Half-way into January and still feeling sluggish? Time to head to Holborn, where private gallery DOMOBAAL is showing new works by Sharon Kivland designed to stimulate our conscious and unconscious minds.
Artist-writer Kivland is a Research Associate of the Centre for Freudian Analysis and Research in London, and Freudian theory permeates her thinking and shapes her work. In her series at DOMOBAAL, Kivland focuses on concepts of memory, unconscious desire, repression and the Uncanny. She draws upon a personally collated archive of postcards, magazine clippings, advertisements and prints, cropping them at unexpected angles, re-painting them and making laborious copies in carefully rendered pencil drawings. The impact of these alterations on the way the images are perceived is discussed in two new critical essays of Kivland’s work, written specifically for the exhibition and on show in limited-edition bound volumes.
One of these discusses Kivland’s work in terms of the Uncanny. At once disturbing and alluring, the female is ‘always seductive and sublime, and yet ugly, beguiling and unsettling’. In her Les Vedettes series, Kivland alters picture postcards of flawless, sleek-necked stars of the silver screen by crudely brightening their teeth and eyes with flecks of gouache. ‘The postcards are slowly fading’ Kivland tells TCé. ‘One day (I imagine), only the lips and highlight in the eyes will remain.’ A haunting thought.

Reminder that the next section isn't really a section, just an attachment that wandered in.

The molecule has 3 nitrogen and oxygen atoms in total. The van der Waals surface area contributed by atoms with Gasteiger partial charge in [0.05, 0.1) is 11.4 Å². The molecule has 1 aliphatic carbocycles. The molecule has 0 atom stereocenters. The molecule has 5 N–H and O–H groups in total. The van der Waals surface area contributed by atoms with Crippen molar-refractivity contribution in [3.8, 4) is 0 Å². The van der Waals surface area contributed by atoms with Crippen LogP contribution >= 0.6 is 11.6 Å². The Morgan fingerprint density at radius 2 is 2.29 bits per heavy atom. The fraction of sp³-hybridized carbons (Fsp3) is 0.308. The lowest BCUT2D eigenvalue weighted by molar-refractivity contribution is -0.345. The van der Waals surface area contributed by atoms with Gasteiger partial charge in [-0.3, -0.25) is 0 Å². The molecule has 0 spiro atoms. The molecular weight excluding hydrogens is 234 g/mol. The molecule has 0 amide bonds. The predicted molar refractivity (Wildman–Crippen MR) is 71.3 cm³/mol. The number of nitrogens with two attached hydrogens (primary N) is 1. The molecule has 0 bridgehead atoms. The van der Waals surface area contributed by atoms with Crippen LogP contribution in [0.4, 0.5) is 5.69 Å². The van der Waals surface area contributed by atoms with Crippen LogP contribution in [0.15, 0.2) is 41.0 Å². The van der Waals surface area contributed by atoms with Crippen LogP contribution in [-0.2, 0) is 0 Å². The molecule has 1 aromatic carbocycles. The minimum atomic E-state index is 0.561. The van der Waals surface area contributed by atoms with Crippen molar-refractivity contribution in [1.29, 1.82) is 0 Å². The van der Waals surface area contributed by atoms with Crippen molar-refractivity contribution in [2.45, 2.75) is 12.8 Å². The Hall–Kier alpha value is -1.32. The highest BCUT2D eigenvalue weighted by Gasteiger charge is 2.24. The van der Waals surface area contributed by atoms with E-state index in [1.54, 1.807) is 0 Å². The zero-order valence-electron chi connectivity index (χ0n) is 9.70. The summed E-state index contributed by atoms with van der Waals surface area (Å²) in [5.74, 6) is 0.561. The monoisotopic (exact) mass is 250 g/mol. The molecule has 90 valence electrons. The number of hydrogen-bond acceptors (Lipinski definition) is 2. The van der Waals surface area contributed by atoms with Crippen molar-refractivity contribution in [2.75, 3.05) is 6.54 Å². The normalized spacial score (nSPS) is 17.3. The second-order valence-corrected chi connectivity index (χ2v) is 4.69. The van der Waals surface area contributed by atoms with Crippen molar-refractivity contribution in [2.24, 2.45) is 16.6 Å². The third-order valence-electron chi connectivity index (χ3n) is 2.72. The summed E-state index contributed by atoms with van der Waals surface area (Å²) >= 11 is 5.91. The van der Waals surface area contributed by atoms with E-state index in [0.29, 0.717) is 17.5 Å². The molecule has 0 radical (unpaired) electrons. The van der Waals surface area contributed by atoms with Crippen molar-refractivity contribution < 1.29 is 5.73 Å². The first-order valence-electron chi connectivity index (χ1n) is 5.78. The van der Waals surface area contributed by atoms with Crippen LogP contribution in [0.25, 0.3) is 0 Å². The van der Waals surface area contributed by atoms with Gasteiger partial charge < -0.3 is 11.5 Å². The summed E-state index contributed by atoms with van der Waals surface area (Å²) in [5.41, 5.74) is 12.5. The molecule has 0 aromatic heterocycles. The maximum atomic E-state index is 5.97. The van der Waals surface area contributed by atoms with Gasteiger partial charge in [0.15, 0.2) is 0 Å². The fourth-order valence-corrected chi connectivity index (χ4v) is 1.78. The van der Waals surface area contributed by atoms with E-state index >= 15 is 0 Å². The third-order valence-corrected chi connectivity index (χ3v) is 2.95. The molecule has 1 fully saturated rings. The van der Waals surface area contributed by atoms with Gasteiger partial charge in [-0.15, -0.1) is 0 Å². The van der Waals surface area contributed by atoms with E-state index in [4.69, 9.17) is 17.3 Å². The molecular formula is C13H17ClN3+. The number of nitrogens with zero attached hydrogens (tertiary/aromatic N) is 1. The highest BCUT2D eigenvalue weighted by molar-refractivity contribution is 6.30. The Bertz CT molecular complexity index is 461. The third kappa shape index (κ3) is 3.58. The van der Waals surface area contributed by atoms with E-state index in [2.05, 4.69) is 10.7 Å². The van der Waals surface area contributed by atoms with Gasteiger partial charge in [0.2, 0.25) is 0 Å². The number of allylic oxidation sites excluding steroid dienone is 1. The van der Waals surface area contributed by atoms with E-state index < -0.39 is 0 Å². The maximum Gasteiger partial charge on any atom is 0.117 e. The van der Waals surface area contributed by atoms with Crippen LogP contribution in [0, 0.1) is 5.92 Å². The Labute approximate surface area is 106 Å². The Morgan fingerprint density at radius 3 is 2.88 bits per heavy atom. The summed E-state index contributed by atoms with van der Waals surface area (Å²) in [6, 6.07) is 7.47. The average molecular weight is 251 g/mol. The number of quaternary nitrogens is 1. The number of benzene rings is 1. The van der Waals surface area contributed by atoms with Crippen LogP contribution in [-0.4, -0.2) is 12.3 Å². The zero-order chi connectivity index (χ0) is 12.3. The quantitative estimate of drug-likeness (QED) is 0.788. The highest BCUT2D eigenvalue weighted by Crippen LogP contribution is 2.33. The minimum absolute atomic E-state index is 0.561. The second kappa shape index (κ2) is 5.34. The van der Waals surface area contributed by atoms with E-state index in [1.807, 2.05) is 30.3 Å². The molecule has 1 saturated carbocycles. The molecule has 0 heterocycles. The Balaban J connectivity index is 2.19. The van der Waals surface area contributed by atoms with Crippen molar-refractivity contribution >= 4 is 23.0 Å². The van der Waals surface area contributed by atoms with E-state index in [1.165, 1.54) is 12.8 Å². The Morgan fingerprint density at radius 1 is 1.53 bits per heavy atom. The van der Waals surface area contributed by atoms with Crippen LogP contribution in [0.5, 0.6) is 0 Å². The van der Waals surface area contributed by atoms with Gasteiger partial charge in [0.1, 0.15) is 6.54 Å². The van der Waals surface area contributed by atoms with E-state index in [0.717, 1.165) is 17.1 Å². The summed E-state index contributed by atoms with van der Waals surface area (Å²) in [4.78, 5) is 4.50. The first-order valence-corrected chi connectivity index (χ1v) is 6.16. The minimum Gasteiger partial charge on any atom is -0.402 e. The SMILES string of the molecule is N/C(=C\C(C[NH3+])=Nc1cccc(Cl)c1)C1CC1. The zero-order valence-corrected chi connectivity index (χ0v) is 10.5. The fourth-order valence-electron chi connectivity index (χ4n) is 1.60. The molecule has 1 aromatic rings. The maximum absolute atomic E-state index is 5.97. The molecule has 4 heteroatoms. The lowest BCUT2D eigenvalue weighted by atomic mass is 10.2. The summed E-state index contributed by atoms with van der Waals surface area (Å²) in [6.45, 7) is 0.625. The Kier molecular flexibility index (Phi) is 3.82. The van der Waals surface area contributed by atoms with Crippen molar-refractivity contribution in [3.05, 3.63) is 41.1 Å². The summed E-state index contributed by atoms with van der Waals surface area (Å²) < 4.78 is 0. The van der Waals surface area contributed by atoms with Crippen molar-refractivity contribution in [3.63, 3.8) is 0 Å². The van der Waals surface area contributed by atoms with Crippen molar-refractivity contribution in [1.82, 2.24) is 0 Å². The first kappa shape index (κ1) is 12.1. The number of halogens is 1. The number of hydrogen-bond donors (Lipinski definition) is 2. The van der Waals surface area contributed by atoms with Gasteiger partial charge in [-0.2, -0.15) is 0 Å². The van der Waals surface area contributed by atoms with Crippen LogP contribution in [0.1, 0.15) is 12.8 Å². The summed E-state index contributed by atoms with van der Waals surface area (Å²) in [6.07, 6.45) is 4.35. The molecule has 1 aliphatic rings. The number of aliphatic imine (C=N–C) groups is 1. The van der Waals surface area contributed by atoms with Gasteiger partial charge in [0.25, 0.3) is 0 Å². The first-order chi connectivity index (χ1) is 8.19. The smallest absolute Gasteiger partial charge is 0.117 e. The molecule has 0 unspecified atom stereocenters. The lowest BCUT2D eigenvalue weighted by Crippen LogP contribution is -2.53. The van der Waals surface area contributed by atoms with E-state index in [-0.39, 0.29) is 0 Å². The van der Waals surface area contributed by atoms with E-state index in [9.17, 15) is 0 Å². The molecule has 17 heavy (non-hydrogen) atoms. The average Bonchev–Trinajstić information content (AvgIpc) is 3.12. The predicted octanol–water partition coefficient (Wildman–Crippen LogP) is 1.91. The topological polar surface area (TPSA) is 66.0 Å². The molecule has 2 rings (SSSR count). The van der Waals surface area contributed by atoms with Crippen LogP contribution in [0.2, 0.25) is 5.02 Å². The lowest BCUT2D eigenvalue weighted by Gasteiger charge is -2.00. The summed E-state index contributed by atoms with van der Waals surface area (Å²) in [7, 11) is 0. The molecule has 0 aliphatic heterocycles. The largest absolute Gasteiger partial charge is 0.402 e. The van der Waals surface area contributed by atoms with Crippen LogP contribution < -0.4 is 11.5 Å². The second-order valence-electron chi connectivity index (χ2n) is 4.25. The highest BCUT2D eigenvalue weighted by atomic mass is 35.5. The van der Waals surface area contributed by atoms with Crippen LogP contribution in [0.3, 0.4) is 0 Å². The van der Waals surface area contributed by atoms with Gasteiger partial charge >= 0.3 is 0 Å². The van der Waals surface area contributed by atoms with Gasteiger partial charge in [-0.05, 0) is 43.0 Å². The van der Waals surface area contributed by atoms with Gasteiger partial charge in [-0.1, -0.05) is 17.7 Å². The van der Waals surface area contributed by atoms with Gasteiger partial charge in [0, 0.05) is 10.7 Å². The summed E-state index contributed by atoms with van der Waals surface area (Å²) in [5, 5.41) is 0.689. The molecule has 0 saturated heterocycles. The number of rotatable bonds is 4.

Also look out for Kivland’s The Unconscious is a City, in which the artist has applied swathes of gouache in greyscale to rarely found 1950s picture postcards of Rome. Although irrevocably altering the image, Kivland keeps to the contours of the picture and the documents retain a visual memory of their original content. The series make for a wonderfully clear visual analogy for one for Freud’s lesser-known (and not fully formulated) theories of Rome as an analogy of memory, where past and present co-exist. However, they also encourage us to take a position as to the aesthetic decisions actioned by Kivland – are her rough daubings of paint the traces of a destructive, anarchic, even iconoclastic act? Or might they suggest a process of reincarnation, as Kivland retrieves an otherwise rather forgettable image from the confines of the archive? Time to get thinking. (Words: Florence Ritter)
Sharon Kivland at DomoBaal runs from January 18th – February 16th . For more info, visit: www.domobaal.com